Although our study shows that the mean age at diagnosis was 18 days, which is very good, we also found delayed diagnoses, suggesting that systematic neonatal screening for PWS should be considered to prevent neonates with PWS from being missed. Indeed, the criteria required to set up neonatal screening for PWS have been met: we report a neonatal incidence close to that of congenital adrenal hyperplasia (1/19,000), for which screening has been performed for many years; the diagnostic tools are well known and reliable (methylation profile abnormality positive in 99.99% of cases of PWS); and early diagnosis enables multidisciplinary care to begin quickly, improving prognosis and providing a window of opportunity for early treatment that may alleviate and change the course of the disease [5]. In addition, Bachere et al. [5] noted that early diagnosis and multidisciplinary care reduces the hospital stay and the duration of tube feeding, optimizes screening for endocrine dysfunction, and prevents growth delay and the early onset of obesity.

We confirmed a previous report [15] of a rise in the proportion of UPD, up to 42% compared with older studies. Recently, Beauloye et al. [16] reported a UPD proportion of 51% in children from 1 to 48 months old and, notably, this genetic subtype was associated with advanced maternal age [17]. We found similar data in our study, with maternal age of UPD being 38 years versus 31 years for DEL (p = 0.0001). Moreover, the mean maternal age of the whole cohort was higher than in the general population (32 years for a first child versus 28 years in the general population, according to INSEE data). As already reported [18, 19], the median paternal age was also older for UPD than for DEL cases (38 versus 33 years, p = 0.003).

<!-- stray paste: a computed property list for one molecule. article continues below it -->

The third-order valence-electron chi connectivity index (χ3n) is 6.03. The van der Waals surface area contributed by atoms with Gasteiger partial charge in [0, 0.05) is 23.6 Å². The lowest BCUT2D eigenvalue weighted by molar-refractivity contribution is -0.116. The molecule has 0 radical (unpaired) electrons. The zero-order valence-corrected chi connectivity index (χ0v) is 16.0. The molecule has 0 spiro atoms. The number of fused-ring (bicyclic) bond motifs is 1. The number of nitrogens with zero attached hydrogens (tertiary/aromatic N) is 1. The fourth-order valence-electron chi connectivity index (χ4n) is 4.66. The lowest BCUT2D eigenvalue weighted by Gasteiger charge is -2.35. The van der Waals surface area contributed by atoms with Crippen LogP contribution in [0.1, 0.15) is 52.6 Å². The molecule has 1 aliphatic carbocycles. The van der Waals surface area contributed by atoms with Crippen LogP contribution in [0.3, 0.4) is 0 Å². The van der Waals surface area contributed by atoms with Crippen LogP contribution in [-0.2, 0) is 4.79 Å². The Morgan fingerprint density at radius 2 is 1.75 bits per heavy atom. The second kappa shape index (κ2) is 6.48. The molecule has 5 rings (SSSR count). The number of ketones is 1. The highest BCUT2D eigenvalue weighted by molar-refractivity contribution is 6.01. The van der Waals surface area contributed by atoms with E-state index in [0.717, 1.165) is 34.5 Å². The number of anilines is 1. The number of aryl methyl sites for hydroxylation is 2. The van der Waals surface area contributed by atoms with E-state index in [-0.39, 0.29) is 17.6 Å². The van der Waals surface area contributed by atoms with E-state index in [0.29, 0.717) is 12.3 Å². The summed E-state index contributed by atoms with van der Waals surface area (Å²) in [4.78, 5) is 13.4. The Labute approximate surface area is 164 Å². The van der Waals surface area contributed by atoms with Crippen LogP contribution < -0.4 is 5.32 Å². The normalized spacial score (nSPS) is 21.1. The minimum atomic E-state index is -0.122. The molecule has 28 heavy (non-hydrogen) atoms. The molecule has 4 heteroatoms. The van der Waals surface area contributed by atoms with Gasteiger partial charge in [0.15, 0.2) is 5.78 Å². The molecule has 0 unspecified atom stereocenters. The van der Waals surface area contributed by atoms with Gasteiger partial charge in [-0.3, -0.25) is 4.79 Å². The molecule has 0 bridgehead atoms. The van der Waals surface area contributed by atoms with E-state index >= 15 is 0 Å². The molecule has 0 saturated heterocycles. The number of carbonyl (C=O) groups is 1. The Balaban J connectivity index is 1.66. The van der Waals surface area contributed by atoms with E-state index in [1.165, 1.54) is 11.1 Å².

In our study, the MAP rate was 5.5%, which is twice that reported in the general population (2.9% in 2012 according to the Biomedicine Agency [20]). However, no patient in our study had epigenetic mutation, which is more frequent in MAP-induced imprinting diseases [21].